Does the decentralized currency based on mathematical and logical principles precede the digital representations of stable assets?
This ancient question was addressed by Nic Carter, co-founder of CoinMetrics. He said that while the principle of stable digital currencies preceded Bitcoin, the current crop of stable currencies dominated by Tether (USDT) is quite recent.
"Stable coins are a fairly old idea," Carter said, evidencing the emergence of Liberty Reserve and e-gold. The Costa Rican-based digital currency, Liberty Reserve, was listed as the "oldest, safest and most popular payment processor," but it was closed in 2013 by US prosecutors. UU. Under the clause of the Patriot Law relating to the operation of a money transmission business.
The digital equivalent of the yellow metal, e-gold, was curated by oncologist Douglas Jackson in 1996. In 2006, when processing more than $ 2 billion in transactions, the "stablecoin" had the same fate as Liberty Reserve and Jackson jailed for «Conspiracy to participate in money laundering«.
Carter traced the ‘market speed’ of popular stablecoins, against the peak 2006 gold direction that proves they have “extremely high turnover” stablecoins. Among the currencies were traced, USDT, Standard Paxos, TrueUSD and USDT ETH. Other notable stable currencies such as GeminiUSD and Maker’s DAI were not considered because their "values are very high."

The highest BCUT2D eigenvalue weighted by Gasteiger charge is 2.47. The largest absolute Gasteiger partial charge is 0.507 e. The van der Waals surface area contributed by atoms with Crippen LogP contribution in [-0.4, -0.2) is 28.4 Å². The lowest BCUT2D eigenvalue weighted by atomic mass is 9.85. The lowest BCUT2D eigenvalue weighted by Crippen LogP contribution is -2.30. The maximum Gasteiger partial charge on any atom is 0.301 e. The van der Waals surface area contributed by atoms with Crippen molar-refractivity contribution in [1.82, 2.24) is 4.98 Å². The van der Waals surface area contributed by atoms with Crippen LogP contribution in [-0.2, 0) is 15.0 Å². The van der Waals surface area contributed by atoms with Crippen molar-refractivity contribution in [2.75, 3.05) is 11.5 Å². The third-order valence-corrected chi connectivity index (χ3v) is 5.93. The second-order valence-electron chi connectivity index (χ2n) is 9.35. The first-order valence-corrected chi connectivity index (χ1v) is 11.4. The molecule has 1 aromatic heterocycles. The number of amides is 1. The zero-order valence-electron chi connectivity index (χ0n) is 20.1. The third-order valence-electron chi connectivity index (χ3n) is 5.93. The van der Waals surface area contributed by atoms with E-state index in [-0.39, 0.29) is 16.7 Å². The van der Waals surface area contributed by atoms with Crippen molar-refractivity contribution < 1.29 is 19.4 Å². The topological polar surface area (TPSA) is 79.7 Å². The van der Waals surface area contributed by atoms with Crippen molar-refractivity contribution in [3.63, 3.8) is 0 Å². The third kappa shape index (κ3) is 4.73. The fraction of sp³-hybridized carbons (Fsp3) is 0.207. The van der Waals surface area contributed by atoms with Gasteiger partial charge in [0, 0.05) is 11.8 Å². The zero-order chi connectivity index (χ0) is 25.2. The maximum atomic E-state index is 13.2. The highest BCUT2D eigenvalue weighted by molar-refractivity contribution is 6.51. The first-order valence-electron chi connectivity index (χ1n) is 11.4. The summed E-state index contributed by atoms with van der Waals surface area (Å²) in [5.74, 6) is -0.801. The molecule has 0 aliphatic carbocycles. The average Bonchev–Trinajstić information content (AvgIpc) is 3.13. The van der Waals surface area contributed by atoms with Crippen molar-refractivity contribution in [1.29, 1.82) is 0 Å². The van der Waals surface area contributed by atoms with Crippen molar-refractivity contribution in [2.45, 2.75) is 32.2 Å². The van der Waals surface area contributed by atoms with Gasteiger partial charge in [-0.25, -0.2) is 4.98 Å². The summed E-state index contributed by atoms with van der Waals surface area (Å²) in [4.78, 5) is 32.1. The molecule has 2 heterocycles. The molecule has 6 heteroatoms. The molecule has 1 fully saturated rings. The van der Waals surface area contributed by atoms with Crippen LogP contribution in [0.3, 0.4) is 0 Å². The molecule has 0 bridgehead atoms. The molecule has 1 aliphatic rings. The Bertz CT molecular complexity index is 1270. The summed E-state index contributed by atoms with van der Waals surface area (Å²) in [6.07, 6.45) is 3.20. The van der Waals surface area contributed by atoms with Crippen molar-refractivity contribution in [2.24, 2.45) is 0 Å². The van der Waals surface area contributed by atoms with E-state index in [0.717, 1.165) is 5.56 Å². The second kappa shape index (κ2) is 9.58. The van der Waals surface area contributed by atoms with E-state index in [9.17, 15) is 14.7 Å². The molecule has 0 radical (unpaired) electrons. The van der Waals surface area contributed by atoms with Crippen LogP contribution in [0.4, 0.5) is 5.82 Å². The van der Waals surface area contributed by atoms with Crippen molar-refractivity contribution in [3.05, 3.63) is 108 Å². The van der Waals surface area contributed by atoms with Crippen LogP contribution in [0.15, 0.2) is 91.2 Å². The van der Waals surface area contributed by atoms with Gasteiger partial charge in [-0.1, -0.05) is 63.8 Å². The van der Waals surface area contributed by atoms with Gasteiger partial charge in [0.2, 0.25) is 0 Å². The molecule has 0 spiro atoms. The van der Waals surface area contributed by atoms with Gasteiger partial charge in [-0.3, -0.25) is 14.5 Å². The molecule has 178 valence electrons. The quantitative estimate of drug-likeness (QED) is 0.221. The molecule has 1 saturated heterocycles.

Stable currencies tend to be distinguished from other cryptocurrencies because their use per unit of market capitalization is noticeably greater than the rest, Carter said. Among the stable currencies registered, USDT has the highest use per unit of market capitalization ratio, while GUSD has the lowest.
Returning to the chicken and egg analogy, Carter states that before the notion of Bitcoin, even "digital non-sovereign money" was backed by the US dollar. Tether is just a blockchain version of past analogies then.
Carter predicted that if regulators stay at bay to control stable currencies, they could be the "first genuine killer application of cryptocurrencies."
The conclusion is that stable currencies have dominated and have been dominated by the regulated market since before Bitcoin, probably even David Chaum's money. Tether, Paxos, TUSD and others are simply a manifestation of the genuine demand of the market to have a digital currency linked to something of value, with relative stability and that works according to the rules of the regulations. Carter concluded:
“Since the dawn of the Internet, there has been a demand to use online transactional systems that are slightly regulated and named by the Fiat. The current crop of stable currencies simply satisfies this demand in a new way. ”